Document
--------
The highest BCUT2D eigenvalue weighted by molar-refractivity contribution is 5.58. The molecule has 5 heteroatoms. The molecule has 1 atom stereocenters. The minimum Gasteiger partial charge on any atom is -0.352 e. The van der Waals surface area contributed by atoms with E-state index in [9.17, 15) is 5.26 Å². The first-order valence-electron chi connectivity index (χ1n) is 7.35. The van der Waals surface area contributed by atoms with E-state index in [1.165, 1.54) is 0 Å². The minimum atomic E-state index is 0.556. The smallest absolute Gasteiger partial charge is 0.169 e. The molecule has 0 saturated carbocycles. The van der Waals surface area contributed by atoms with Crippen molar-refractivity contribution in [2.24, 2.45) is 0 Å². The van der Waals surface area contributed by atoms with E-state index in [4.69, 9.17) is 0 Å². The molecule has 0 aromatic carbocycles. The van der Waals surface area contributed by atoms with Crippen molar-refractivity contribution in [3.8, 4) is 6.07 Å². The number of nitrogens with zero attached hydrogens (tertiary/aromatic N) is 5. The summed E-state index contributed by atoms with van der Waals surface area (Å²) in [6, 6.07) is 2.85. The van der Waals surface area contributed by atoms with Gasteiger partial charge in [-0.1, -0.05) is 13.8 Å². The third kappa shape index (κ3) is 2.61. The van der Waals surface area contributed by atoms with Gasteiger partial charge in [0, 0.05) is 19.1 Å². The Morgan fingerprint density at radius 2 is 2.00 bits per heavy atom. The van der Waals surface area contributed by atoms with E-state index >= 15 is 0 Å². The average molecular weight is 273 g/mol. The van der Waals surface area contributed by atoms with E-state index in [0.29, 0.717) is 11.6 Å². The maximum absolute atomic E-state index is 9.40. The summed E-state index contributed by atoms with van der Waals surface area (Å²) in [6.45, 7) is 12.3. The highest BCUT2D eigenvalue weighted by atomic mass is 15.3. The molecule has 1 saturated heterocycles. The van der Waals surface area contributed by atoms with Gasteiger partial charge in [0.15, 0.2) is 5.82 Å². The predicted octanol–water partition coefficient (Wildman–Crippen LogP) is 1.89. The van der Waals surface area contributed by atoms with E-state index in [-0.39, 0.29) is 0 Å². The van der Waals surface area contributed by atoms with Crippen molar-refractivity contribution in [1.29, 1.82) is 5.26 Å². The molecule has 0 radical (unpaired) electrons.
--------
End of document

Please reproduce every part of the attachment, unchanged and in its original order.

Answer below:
The highest BCUT2D eigenvalue weighted by molar-refractivity contribution is 5.58. The molecule has 5 heteroatoms. The molecule has 1 atom stereocenters. The minimum Gasteiger partial charge on any atom is -0.352 e. The van der Waals surface area contributed by atoms with E-state index in [9.17, 15) is 5.26 Å². The first-order valence-electron chi connectivity index (χ1n) is 7.35. The van der Waals surface area contributed by atoms with E-state index in [1.165, 1.54) is 0 Å². The minimum atomic E-state index is 0.556. The smallest absolute Gasteiger partial charge is 0.169 e. The molecule has 0 saturated carbocycles. The van der Waals surface area contributed by atoms with Crippen molar-refractivity contribution in [2.24, 2.45) is 0 Å². The van der Waals surface area contributed by atoms with E-state index in [4.69, 9.17) is 0 Å². The molecule has 0 aromatic carbocycles. The van der Waals surface area contributed by atoms with Crippen molar-refractivity contribution in [3.8, 4) is 6.07 Å². The number of nitrogens with zero attached hydrogens (tertiary/aromatic N) is 5. The summed E-state index contributed by atoms with van der Waals surface area (Å²) in [6, 6.07) is 2.85. The van der Waals surface area contributed by atoms with Gasteiger partial charge in [-0.1, -0.05) is 13.8 Å². The third kappa shape index (κ3) is 2.61. The van der Waals surface area contributed by atoms with Gasteiger partial charge in [0, 0.05) is 19.1 Å². The Morgan fingerprint density at radius 2 is 2.00 bits per heavy atom. The van der Waals surface area contributed by atoms with E-state index >= 15 is 0 Å². The average molecular weight is 273 g/mol. The van der Waals surface area contributed by atoms with E-state index in [0.29, 0.717) is 11.6 Å². The maximum absolute atomic E-state index is 9.40. The summed E-state index contributed by atoms with van der Waals surface area (Å²) in [6.45, 7) is 12.3. The highest BCUT2D eigenvalue weighted by atomic mass is 15.3. The molecule has 1 saturated heterocycles. The van der Waals surface area contributed by atoms with Gasteiger partial charge in [0.15, 0.2) is 5.82 Å². The predicted octanol–water partition coefficient (Wildman–Crippen LogP) is 1.89. The van der Waals surface area contributed by atoms with E-state index in [-0.39, 0.29) is 0 Å². The van der Waals surface area contributed by atoms with Crippen molar-refractivity contribution in [1.29, 1.82) is 5.26 Å². The molecule has 0 radical (unpaired) electrons.